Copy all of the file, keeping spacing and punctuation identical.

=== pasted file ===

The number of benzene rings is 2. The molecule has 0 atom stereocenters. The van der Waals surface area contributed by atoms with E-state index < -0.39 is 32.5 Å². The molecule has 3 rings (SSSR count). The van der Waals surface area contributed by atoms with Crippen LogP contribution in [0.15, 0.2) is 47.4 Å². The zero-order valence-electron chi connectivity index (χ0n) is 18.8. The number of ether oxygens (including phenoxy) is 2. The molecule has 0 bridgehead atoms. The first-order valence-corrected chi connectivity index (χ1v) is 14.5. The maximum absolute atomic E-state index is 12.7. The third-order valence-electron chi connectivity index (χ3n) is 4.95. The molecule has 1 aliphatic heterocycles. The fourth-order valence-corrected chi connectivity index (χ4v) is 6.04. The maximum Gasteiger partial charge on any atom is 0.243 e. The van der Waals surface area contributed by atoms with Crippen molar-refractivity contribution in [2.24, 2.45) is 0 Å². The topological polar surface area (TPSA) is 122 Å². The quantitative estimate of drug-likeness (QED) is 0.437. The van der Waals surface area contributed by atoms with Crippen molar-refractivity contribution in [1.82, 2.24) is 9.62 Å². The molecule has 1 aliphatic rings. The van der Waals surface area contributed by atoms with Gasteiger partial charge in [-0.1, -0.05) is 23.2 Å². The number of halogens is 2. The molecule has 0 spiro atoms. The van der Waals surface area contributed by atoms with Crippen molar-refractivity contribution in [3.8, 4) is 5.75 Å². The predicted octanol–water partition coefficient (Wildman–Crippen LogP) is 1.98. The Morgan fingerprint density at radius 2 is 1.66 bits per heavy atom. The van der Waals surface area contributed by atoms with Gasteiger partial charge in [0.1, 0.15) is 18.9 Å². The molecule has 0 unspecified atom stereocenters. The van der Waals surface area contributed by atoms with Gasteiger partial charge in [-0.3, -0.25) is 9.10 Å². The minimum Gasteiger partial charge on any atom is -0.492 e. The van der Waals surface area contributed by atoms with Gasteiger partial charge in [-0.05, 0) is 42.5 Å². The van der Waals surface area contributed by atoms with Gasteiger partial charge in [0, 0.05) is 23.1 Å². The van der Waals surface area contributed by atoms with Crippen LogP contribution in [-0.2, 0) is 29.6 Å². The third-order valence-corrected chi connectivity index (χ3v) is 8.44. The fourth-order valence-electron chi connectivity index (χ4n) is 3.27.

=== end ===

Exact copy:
The number of benzene rings is 2. The molecule has 0 atom stereocenters. The van der Waals surface area contributed by atoms with E-state index < -0.39 is 32.5 Å². The molecule has 3 rings (SSSR count). The van der Waals surface area contributed by atoms with Crippen LogP contribution in [0.15, 0.2) is 47.4 Å². The zero-order valence-electron chi connectivity index (χ0n) is 18.8. The number of ether oxygens (including phenoxy) is 2. The molecule has 0 bridgehead atoms. The first-order valence-corrected chi connectivity index (χ1v) is 14.5. The maximum absolute atomic E-state index is 12.7. The third-order valence-electron chi connectivity index (χ3n) is 4.95. The molecule has 1 aliphatic heterocycles. The fourth-order valence-corrected chi connectivity index (χ4v) is 6.04. The maximum Gasteiger partial charge on any atom is 0.243 e. The van der Waals surface area contributed by atoms with Crippen molar-refractivity contribution in [2.24, 2.45) is 0 Å². The topological polar surface area (TPSA) is 122 Å². The quantitative estimate of drug-likeness (QED) is 0.437. The van der Waals surface area contributed by atoms with Crippen molar-refractivity contribution in [1.82, 2.24) is 9.62 Å². The molecule has 1 aliphatic rings. The van der Waals surface area contributed by atoms with Gasteiger partial charge in [-0.1, -0.05) is 23.2 Å². The number of halogens is 2. The molecule has 0 spiro atoms. The van der Waals surface area contributed by atoms with Crippen molar-refractivity contribution in [3.8, 4) is 5.75 Å². The predicted octanol–water partition coefficient (Wildman–Crippen LogP) is 1.98. The Morgan fingerprint density at radius 2 is 1.66 bits per heavy atom. The van der Waals surface area contributed by atoms with Gasteiger partial charge in [0.1, 0.15) is 18.9 Å². The molecule has 0 unspecified atom stereocenters. The van der Waals surface area contributed by atoms with Gasteiger partial charge in [-0.3, -0.25) is 9.10 Å². The minimum Gasteiger partial charge on any atom is -0.492 e. The van der Waals surface area contributed by atoms with Gasteiger partial charge in [-0.05, 0) is 42.5 Å². The van der Waals surface area contributed by atoms with Gasteiger partial charge in [0, 0.05) is 23.1 Å². The van der Waals surface area contributed by atoms with Crippen LogP contribution in [-0.2, 0) is 29.6 Å². The third-order valence-corrected chi connectivity index (χ3v) is 8.44. The fourth-order valence-electron chi connectivity index (χ4n) is 3.27.